Ethereum Testnet Faces Attack But Byzantium Delay Unlikely
A version of the ethereum blockchain being used by developers to test a forthcoming network upgrade is under an ongoing spam attack.
A version of the ethereum blockchain being used by developers to test a forthcoming network upgrade is under spam attack.
Beginning almost as soon as development began on the Ropsten testnet, the disruptions come at a time when developers are testing new code called Byzantium, an upcoming hard fork that will ring in the platform's third stage of development.
However, despite the fact that the hard fork is planned for October 17, developers say there's no reason to believe the attacker will delay time-sensitive work. That's not to say there couldn't be complications, though.
During a test period, ethereum developers use an alternate version of the blockchain to test the accuracy of new code. Ropsten is one of three, but it's an important one as it is the only testnet which allows both main ethereum clients, Geth and Parity. In short, unlike other testnets that are meant for more experimental features, Ropsten is unique in that it mimics the proof-of-work consensus model popularized by bitcoin and that ethereum uses today.
Looking for another option, the spam attack has pushed some developers into a more secure test environment, Rinkeby, though this appears as though it could have implications for the work.
Speaking in an online forum, Raiden developer Lefteris Karapetsas touched on the issue, describing Ropsten as the "closest thing to the mainnet" and stating this similarity can provide better testing conditions.
The attack, which can be witnessed here, consists of a Ropsten address swarming the blockchain with thousands of auto-generated, faulty transactions.
Since the start, the attacks have continued in waves, leading the spammer and the developers into a game of cat-and-mouse to keep the fake transactions from interrupting the network.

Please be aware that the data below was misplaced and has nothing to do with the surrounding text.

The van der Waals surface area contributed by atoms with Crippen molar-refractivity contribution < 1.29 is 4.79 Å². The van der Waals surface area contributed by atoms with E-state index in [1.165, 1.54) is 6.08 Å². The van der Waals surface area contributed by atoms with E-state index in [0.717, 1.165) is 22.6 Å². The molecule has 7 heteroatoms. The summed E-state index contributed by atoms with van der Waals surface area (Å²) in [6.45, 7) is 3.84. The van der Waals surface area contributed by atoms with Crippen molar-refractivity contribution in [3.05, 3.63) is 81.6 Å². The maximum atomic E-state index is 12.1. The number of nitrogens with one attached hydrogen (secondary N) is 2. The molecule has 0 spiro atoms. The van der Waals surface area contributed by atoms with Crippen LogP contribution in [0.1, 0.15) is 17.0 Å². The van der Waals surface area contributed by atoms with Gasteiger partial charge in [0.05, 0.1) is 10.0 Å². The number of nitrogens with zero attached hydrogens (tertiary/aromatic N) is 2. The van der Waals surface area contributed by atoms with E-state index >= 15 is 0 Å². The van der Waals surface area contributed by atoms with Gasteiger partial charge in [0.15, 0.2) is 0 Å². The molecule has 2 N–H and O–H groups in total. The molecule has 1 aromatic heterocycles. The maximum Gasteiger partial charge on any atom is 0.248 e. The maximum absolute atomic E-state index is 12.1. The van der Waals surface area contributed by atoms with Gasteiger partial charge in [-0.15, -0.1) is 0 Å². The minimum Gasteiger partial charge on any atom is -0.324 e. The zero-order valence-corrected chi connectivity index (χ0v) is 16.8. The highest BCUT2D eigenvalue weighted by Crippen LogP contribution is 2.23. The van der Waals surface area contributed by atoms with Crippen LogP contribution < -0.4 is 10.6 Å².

But since so few miners run the software necessary to power the test blockchain, attacks are relatively easy. To this effect, a similar attack was documented in March of this year, an event which actually forced developers to rewrite the Ropsten blockchain.
At the time of writing, developers seemed to have successfully staved off the attacker by raising the cost of transactions. However, developers were also impacted by the price increase and have been unable to run tests, documenting their frustration on social media.
Luckily, ethereum developer Casey Detrio believes the attacker will not delay the Byzantium test period. He told CoinDesk: "It's only a distraction and inconvenience."
On top of that, it's not exactly clear to ethereum developers why someone would attack a test blockchain. Unlike attacks on the mainchain, the ether used on Ropsten is a test currency, and has no value its own right.
As such, it's hard to imagine what the incentive is to attack, beyond malignant trolling.
Detrio told CoinDesk: "I imagine they get a kick out of it."
Batteries image via Shutterstock
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